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Elizabeth Floyd, left, and Naoshi Koriyama at his home in a Tokyo suburb.
By Christine Hanson McKnight
e was a homesick Japanese youth struggling to earn a degree in
English at the New York State College for Teachers. She was an outgoing
American classmate who befriended him and taught him how to square dance
in Merlin Hathaway’s physical education class.
graduation from the College for Teachers in June of 1954, Naoshi Koriyama,
B.A.’54, returned to Japan, where he taught English and quietly achieved
international stature as a poet. Though he is practically unknown in
Japan, since he writes in English rather than his native Japan-ese,
several of his poems, most notably “Unfolding Bud” and “Jetliner,” are
found in some two dozen schoolbook anthologies in the U.S., Canada,
Australia and South Africa. No other living Japanese poet’s works are so
frequently reprinted in the English-speaking world.
Koriyama’s square dance partner from nearly 50 years ago was Joan
Labouseur, B.A.’54, M.A.’55, M.L.S.’70, who later married another
classmate, William Floyd, B.A.’54, M.A.’55, and became a school librarian.
Bill, meanwhile, earned his Ed.D. from the Harvard Graduate School of
Education and also went on to a career in education. They settled in
Guilderland, a suburb of Schenectady.
opposite sides of the globe, the Floyds and Koriyama have nurtured a
lifelong friendship — now enriched by a literary collaboration between
Koriyama and the Floyds’ daughter, Elizabeth, a book editor and freelance
writer who is fluent in Japanese and has lived in Tokyo since 1988. The
Floyds and Koriyama, now all retired, fondly remember their time together
at the College for Teachers, UAlbany’s predecessor
the same class with him, and he always seemed to me to be a shy, lonely
person, being so far away from home,” Joan Floyd said. “We got to talking
from time to time . . . He was very polite and very nice. He used to sit
in Hawley Library on the downtown campus, doing his French homework with a
French-English dictionary and a Japanese-English
remember Joan as being very friendly,” Koriyama told Elizabeth Floyd
recently. “Speaking frankly, some girls didn’t want to be my partner. This
was right after the war. But your mother taught me very kindly how to
Koriyama wrote about those experiences in Another Bridge over the Pacific, A Man from an Island and His American Wife, which chronicled his experiences in America after World War II. A native of the subtropical Amami Islands, between mainland Japan and Taiwan,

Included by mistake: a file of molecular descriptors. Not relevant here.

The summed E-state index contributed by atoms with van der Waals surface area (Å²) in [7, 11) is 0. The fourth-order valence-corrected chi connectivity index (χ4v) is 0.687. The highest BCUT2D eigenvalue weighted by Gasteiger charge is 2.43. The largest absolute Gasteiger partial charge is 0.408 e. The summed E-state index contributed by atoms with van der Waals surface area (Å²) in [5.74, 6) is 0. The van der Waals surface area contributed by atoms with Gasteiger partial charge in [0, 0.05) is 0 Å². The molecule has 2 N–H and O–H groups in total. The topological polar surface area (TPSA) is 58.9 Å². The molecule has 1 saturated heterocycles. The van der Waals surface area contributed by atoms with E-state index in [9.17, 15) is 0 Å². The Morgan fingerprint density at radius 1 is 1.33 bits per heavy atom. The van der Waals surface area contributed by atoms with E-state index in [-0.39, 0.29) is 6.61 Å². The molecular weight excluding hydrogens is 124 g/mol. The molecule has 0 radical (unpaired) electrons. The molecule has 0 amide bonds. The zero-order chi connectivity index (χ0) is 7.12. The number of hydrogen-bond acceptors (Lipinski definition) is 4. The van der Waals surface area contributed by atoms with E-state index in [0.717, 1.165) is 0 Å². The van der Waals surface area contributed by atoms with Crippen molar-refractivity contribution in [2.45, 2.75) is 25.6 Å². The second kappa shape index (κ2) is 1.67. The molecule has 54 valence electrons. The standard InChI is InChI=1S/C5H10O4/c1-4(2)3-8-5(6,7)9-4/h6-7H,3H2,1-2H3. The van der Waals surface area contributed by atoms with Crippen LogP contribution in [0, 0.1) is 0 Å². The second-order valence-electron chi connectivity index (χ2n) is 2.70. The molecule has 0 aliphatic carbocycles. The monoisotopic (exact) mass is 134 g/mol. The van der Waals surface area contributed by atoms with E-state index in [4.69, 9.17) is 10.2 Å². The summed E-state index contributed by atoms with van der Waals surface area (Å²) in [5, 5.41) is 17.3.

worked as a translator for U.S. military occupation forces in Okinawa,
then studied at the University of New Mexico for a year as an exchange
student. He completed his undergraduate studies at the College for
Teachers with the encouragement of Kenkichi Masai, another native of
Koriyama’s home island in Japan. Kenkichi and his “American wife,”
Margaret, owned a thriving florist business on Long Island.
Another Bridge over the Pacific, Koriyama pays homage to two of his
professors: Vivian Hopkins, who encouraged him to write poetry in English,
and sociologist Theodore Standing, who opened his family’s country home in
East Nassau to the Japanese youth on weekends. At the suggestion of
Hopkins, Koriyama submitted “Cave Man’s Moonrise,” the first poem he ever
wrote in English, to The Christian Science Monitor, which printed
it. He later wrote and dedicated a poem to Hopkins entitled “All the Poems
I Have Written I Owe You,” as well as a tribute to Standing called “Stoney
returning to Japan, he taught English and poetry at Toyo University in
Tokyo and continued to write poetry noted for its appeal to American
tastes. He has published at least six books of poetry and is the recipient
of several international prizes in poetry.
he is even more appreciated in the United States than in Japan — which is
not surprising, since his first love is writing poetry in English,” said
Elizabeth Floyd, who earned her B.A. from Binghamton University, then
studied literary translation and Japanese in graduate school at the
University of Iowa.
schoolbook anthology Reflections on a Gift of Watermelon Pickle,
she noted, Koriyama’s work appears alongside that of such noted poets as
Theodore Roethke, Donald Hall, E.E. Cummings, Dorothy Parker, Audre Lord
and Langston Hughes. “This is, of course, an extraordinary achievement for
someone who is writing in a language other than his native tongue,” she
said. “Only a handful of writers have been successful in adopted
languages, like Vladimir Nabokov, Czeslaw Milosz and Joseph
When Elizabeth Floyd moved to Japan 14 years ago to continue her language study, her parents encouraged her to renew their long-distance friendship with Koriyama. That led to Elizabeth and Naoshi’s recent collaboration on the English translation of a book by one of South Korea’s most famous poets, Chong Ki-Sheok. The book, Black Flower in the Sky: Poems of a Korean Bridegroom in Hiroshima, is a collection of powerful poems inspired by the passionate relationship between Chong and his wife, and his despondence following her death.
Click titles to view other poems by Naoshi Koriyama: